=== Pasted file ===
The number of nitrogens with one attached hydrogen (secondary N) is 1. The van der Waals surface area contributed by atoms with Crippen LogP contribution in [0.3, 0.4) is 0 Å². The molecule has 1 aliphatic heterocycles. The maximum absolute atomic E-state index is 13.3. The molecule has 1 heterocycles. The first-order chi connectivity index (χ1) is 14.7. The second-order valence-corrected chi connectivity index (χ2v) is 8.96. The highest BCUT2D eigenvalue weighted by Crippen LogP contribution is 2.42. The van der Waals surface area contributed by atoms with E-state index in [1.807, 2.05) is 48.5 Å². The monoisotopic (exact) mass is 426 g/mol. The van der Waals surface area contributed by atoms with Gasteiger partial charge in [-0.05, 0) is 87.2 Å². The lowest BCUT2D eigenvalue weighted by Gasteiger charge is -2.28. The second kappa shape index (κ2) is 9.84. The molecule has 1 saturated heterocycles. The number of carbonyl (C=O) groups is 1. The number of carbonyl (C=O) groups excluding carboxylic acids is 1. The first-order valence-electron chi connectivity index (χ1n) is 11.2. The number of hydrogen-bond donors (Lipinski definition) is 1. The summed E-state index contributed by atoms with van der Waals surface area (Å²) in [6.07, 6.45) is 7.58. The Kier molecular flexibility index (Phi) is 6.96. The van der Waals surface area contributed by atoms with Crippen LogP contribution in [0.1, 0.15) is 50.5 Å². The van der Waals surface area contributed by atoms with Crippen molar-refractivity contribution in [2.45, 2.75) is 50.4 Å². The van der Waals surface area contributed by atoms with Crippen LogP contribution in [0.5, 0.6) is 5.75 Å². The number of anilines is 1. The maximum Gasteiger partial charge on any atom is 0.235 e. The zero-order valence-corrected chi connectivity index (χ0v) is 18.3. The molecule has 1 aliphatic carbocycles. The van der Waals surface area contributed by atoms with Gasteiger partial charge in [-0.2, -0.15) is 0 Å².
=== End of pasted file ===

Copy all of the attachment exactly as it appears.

The number of nitrogens with one attached hydrogen (secondary N) is 1. The van der Waals surface area contributed by atoms with Crippen LogP contribution in [0.3, 0.4) is 0 Å². The molecule has 1 aliphatic heterocycles. The maximum absolute atomic E-state index is 13.3. The molecule has 1 heterocycles. The first-order chi connectivity index (χ1) is 14.7. The second-order valence-corrected chi connectivity index (χ2v) is 8.96. The highest BCUT2D eigenvalue weighted by Crippen LogP contribution is 2.42. The van der Waals surface area contributed by atoms with E-state index in [1.807, 2.05) is 48.5 Å². The monoisotopic (exact) mass is 426 g/mol. The van der Waals surface area contributed by atoms with Gasteiger partial charge in [-0.05, 0) is 87.2 Å². The lowest BCUT2D eigenvalue weighted by Gasteiger charge is -2.28. The second kappa shape index (κ2) is 9.84. The molecule has 1 saturated heterocycles. The number of carbonyl (C=O) groups is 1. The number of carbonyl (C=O) groups excluding carboxylic acids is 1. The first-order valence-electron chi connectivity index (χ1n) is 11.2. The number of hydrogen-bond donors (Lipinski definition) is 1. The summed E-state index contributed by atoms with van der Waals surface area (Å²) in [6.07, 6.45) is 7.58. The Kier molecular flexibility index (Phi) is 6.96. The van der Waals surface area contributed by atoms with Crippen LogP contribution in [0.1, 0.15) is 50.5 Å². The van der Waals surface area contributed by atoms with Crippen molar-refractivity contribution in [2.45, 2.75) is 50.4 Å². The van der Waals surface area contributed by atoms with Crippen LogP contribution in [0.5, 0.6) is 5.75 Å². The number of anilines is 1. The maximum Gasteiger partial charge on any atom is 0.235 e. The zero-order valence-corrected chi connectivity index (χ0v) is 18.3. The molecule has 1 aliphatic carbocycles. The van der Waals surface area contributed by atoms with Gasteiger partial charge in [-0.2, -0.15) is 0 Å².